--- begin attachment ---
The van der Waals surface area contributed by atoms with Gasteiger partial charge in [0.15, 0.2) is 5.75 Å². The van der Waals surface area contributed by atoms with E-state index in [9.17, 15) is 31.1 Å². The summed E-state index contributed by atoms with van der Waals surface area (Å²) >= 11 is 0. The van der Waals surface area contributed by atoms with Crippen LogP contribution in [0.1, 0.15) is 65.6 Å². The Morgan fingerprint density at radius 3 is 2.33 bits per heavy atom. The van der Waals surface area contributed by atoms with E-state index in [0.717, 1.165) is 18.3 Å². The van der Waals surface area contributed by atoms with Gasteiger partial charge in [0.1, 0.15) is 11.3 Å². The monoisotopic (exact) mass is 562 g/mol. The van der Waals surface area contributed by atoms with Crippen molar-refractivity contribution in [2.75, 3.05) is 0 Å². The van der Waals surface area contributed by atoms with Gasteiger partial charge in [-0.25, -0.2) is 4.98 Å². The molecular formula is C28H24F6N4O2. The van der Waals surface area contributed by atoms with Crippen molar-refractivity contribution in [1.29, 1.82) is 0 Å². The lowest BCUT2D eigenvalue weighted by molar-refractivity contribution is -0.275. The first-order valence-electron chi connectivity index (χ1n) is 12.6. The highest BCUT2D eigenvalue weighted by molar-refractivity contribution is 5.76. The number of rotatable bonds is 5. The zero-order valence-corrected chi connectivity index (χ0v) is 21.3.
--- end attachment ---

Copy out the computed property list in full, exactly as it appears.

The van der Waals surface area contributed by atoms with Gasteiger partial charge in [0.15, 0.2) is 5.75 Å². The van der Waals surface area contributed by atoms with E-state index in [9.17, 15) is 31.1 Å². The summed E-state index contributed by atoms with van der Waals surface area (Å²) >= 11 is 0. The van der Waals surface area contributed by atoms with Crippen LogP contribution in [0.1, 0.15) is 65.6 Å². The Morgan fingerprint density at radius 3 is 2.33 bits per heavy atom. The van der Waals surface area contributed by atoms with E-state index in [0.717, 1.165) is 18.3 Å². The van der Waals surface area contributed by atoms with Gasteiger partial charge in [0.1, 0.15) is 11.3 Å². The monoisotopic (exact) mass is 562 g/mol. The van der Waals surface area contributed by atoms with Crippen molar-refractivity contribution in [2.75, 3.05) is 0 Å². The van der Waals surface area contributed by atoms with Gasteiger partial charge in [-0.25, -0.2) is 4.98 Å². The molecular formula is C28H24F6N4O2. The van der Waals surface area contributed by atoms with Crippen molar-refractivity contribution in [1.29, 1.82) is 0 Å². The lowest BCUT2D eigenvalue weighted by molar-refractivity contribution is -0.275. The first-order valence-electron chi connectivity index (χ1n) is 12.6. The highest BCUT2D eigenvalue weighted by molar-refractivity contribution is 5.76. The number of rotatable bonds is 5. The zero-order valence-corrected chi connectivity index (χ0v) is 21.3.